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Former Governor Minner passes away

Terry RogersHeadlines, In Memoriam

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Ruth Ann Minner. Photo courtesy of Delaware Public Archives.

Former Governor Ruth Ann Minner, who served two terms as Delaware’s only female governor, died on Thursday, November 4. Minner overcame significant obstacles before being sworn in as governor and she was known for her toughness and strength.

“She was a leader who had a real common touch,” Governor John Carney, who served as Minner’s lieutenant governor, said. “Governor Minner focused on raising up the working families of our state because she knew what it meant to struggle. Having grown up poor in Slaughter Beach, she brought that perspective to her job every day and she never lost her attachment to those roots.”

Minner was born the youngest of Samuel and Mary Ann Coverdale’s five children. It was on the farm that she developed her work ethic, learning to drive a tractor, milking cows and tending crops. At 16, she quit school, something her father told her to do as it was “expected.” At 17, she married her junior high school sweetheart, Frank Ingram and the two began a business in Milford.

The couple had their first son, Frank, soon after they married. A second son, Wayne, was born four-and-a-half years later and a third, Gary, four-and-a-half years after that. All three sons were planned as the couple wanted to be sure they could attend college. Minner once said that the boys were spaced apart so they each got their share of attention when they were young and so they would be less likely to compete against each other than siblings who were closer in age. Her husband had political aspirations and Minner found herself stuffing envelopes for his campaign.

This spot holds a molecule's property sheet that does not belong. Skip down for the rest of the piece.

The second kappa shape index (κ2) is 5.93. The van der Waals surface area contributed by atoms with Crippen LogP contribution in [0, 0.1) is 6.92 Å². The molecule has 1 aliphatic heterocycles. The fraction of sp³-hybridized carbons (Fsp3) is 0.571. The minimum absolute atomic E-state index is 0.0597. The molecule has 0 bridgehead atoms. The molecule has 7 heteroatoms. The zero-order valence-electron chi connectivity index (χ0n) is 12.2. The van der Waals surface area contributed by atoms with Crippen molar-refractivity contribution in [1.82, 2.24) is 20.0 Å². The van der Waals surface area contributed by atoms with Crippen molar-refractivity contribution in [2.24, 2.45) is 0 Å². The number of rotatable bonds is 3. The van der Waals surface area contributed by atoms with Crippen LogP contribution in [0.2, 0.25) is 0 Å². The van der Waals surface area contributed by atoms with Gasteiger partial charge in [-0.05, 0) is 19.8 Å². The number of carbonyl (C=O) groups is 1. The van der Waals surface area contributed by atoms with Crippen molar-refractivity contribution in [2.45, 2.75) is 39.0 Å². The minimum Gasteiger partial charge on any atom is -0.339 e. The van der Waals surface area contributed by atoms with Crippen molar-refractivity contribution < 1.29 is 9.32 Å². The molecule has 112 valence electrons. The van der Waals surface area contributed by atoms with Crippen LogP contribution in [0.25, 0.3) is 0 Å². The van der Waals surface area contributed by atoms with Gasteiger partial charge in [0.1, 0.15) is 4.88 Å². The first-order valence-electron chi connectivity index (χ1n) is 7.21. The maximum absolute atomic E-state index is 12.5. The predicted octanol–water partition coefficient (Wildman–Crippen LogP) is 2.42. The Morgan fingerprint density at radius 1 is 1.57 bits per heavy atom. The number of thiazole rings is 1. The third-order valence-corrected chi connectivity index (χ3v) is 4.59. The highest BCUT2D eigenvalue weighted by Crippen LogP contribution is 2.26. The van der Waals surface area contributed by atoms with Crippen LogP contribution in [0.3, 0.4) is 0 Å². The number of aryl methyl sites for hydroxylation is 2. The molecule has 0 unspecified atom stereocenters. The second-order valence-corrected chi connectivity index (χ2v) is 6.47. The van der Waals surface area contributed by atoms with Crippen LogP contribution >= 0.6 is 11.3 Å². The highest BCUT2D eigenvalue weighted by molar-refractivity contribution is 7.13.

However, tragedy struck when her husband, only 34, died of a heart attack, leaving her a widow with three young boys and a mortgage. Minner returned to school, earning a GED, taking classes down the hall from her son, Frank, who was in eighth grade, working as a statistician with the Maryland Crop Reporting Service at the same time. Often, her sons went to work with her as she counted plants and kernels.